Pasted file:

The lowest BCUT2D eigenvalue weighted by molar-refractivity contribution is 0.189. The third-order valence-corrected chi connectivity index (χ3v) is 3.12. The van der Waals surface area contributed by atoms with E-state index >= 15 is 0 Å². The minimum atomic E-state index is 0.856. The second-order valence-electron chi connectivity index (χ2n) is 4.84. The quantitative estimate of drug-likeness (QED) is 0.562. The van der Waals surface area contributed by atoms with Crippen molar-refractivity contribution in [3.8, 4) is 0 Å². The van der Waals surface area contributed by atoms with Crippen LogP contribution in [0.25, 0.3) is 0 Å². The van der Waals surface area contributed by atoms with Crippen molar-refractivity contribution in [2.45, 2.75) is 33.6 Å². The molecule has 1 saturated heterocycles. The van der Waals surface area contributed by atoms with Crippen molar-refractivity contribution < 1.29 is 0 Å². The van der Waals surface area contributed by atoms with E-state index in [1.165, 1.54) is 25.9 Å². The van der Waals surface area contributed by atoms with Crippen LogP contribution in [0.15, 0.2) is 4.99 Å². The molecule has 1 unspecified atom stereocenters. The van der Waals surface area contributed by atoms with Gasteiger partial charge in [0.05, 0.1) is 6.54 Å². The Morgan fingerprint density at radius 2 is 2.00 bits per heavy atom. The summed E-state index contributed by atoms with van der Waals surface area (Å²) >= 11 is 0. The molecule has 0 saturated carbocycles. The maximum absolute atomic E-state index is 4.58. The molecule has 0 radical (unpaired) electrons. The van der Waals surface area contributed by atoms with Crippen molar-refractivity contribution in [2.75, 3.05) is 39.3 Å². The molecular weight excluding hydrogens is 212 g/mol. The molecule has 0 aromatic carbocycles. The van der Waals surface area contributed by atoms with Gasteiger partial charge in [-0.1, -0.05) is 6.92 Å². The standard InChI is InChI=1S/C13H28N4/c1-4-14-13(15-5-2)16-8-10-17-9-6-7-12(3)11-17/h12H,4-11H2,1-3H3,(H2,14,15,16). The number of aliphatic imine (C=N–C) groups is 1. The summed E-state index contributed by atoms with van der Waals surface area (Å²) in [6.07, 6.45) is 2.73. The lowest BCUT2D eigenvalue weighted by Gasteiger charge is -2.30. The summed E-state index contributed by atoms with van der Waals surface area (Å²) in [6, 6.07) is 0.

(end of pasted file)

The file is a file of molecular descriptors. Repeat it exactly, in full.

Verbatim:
The lowest BCUT2D eigenvalue weighted by molar-refractivity contribution is 0.189. The third-order valence-corrected chi connectivity index (χ3v) is 3.12. The van der Waals surface area contributed by atoms with E-state index >= 15 is 0 Å². The minimum atomic E-state index is 0.856. The second-order valence-electron chi connectivity index (χ2n) is 4.84. The quantitative estimate of drug-likeness (QED) is 0.562. The van der Waals surface area contributed by atoms with Crippen molar-refractivity contribution in [3.8, 4) is 0 Å². The van der Waals surface area contributed by atoms with Crippen LogP contribution in [0.25, 0.3) is 0 Å². The van der Waals surface area contributed by atoms with Crippen molar-refractivity contribution in [2.45, 2.75) is 33.6 Å². The molecule has 1 saturated heterocycles. The van der Waals surface area contributed by atoms with Crippen molar-refractivity contribution < 1.29 is 0 Å². The van der Waals surface area contributed by atoms with E-state index in [1.165, 1.54) is 25.9 Å². The van der Waals surface area contributed by atoms with Crippen LogP contribution in [0.15, 0.2) is 4.99 Å². The molecule has 1 unspecified atom stereocenters. The van der Waals surface area contributed by atoms with Gasteiger partial charge in [0.05, 0.1) is 6.54 Å². The Morgan fingerprint density at radius 2 is 2.00 bits per heavy atom. The summed E-state index contributed by atoms with van der Waals surface area (Å²) >= 11 is 0. The molecule has 0 saturated carbocycles. The maximum absolute atomic E-state index is 4.58. The molecule has 0 radical (unpaired) electrons. The van der Waals surface area contributed by atoms with Crippen molar-refractivity contribution in [2.75, 3.05) is 39.3 Å². The molecular weight excluding hydrogens is 212 g/mol. The molecule has 0 aromatic carbocycles. The van der Waals surface area contributed by atoms with Gasteiger partial charge in [-0.1, -0.05) is 6.92 Å². The standard InChI is InChI=1S/C13H28N4/c1-4-14-13(15-5-2)16-8-10-17-9-6-7-12(3)11-17/h12H,4-11H2,1-3H3,(H2,14,15,16). The number of aliphatic imine (C=N–C) groups is 1. The summed E-state index contributed by atoms with van der Waals surface area (Å²) in [6.07, 6.45) is 2.73. The lowest BCUT2D eigenvalue weighted by Gasteiger charge is -2.30. The summed E-state index contributed by atoms with van der Waals surface area (Å²) in [6, 6.07) is 0.